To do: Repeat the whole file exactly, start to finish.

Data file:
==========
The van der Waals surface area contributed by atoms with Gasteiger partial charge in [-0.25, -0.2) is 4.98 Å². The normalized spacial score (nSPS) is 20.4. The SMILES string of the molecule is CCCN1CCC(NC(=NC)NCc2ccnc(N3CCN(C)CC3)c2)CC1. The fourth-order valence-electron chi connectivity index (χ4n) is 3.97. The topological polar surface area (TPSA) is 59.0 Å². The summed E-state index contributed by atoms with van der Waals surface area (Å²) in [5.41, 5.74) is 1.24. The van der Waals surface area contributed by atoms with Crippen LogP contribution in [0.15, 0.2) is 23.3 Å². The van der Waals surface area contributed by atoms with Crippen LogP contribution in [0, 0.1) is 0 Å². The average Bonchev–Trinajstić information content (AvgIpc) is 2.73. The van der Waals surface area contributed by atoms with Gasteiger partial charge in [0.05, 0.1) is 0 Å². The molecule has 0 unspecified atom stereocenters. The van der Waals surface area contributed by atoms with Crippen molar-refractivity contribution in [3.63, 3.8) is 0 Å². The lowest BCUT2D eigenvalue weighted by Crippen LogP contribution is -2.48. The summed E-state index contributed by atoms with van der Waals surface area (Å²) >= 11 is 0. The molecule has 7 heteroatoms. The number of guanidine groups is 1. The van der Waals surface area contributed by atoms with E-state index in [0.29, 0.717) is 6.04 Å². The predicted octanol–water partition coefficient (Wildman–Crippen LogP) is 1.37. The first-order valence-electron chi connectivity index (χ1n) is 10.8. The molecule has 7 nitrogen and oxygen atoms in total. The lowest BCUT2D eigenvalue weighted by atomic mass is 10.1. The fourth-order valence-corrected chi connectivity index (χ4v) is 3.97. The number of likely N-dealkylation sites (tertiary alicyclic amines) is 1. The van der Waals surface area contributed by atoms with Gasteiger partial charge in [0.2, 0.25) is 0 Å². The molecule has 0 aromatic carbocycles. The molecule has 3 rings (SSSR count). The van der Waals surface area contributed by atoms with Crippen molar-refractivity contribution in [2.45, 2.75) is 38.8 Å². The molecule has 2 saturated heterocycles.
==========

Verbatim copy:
The van der Waals surface area contributed by atoms with Gasteiger partial charge in [-0.25, -0.2) is 4.98 Å². The normalized spacial score (nSPS) is 20.4. The SMILES string of the molecule is CCCN1CCC(NC(=NC)NCc2ccnc(N3CCN(C)CC3)c2)CC1. The fourth-order valence-electron chi connectivity index (χ4n) is 3.97. The topological polar surface area (TPSA) is 59.0 Å². The summed E-state index contributed by atoms with van der Waals surface area (Å²) in [5.41, 5.74) is 1.24. The van der Waals surface area contributed by atoms with Crippen LogP contribution in [0.15, 0.2) is 23.3 Å². The van der Waals surface area contributed by atoms with Crippen LogP contribution in [0, 0.1) is 0 Å². The average Bonchev–Trinajstić information content (AvgIpc) is 2.73. The van der Waals surface area contributed by atoms with Gasteiger partial charge in [0.05, 0.1) is 0 Å². The molecule has 0 unspecified atom stereocenters. The van der Waals surface area contributed by atoms with Crippen molar-refractivity contribution in [3.63, 3.8) is 0 Å². The lowest BCUT2D eigenvalue weighted by Crippen LogP contribution is -2.48. The summed E-state index contributed by atoms with van der Waals surface area (Å²) >= 11 is 0. The molecule has 7 heteroatoms. The number of guanidine groups is 1. The van der Waals surface area contributed by atoms with E-state index in [0.29, 0.717) is 6.04 Å². The predicted octanol–water partition coefficient (Wildman–Crippen LogP) is 1.37. The first-order valence-electron chi connectivity index (χ1n) is 10.8. The molecule has 7 nitrogen and oxygen atoms in total. The lowest BCUT2D eigenvalue weighted by atomic mass is 10.1. The fourth-order valence-corrected chi connectivity index (χ4v) is 3.97. The number of likely N-dealkylation sites (tertiary alicyclic amines) is 1. The van der Waals surface area contributed by atoms with Gasteiger partial charge in [0.2, 0.25) is 0 Å². The molecule has 0 aromatic carbocycles. The molecule has 3 rings (SSSR count). The van der Waals surface area contributed by atoms with Crippen molar-refractivity contribution in [2.45, 2.75) is 38.8 Å². The molecule has 2 saturated heterocycles.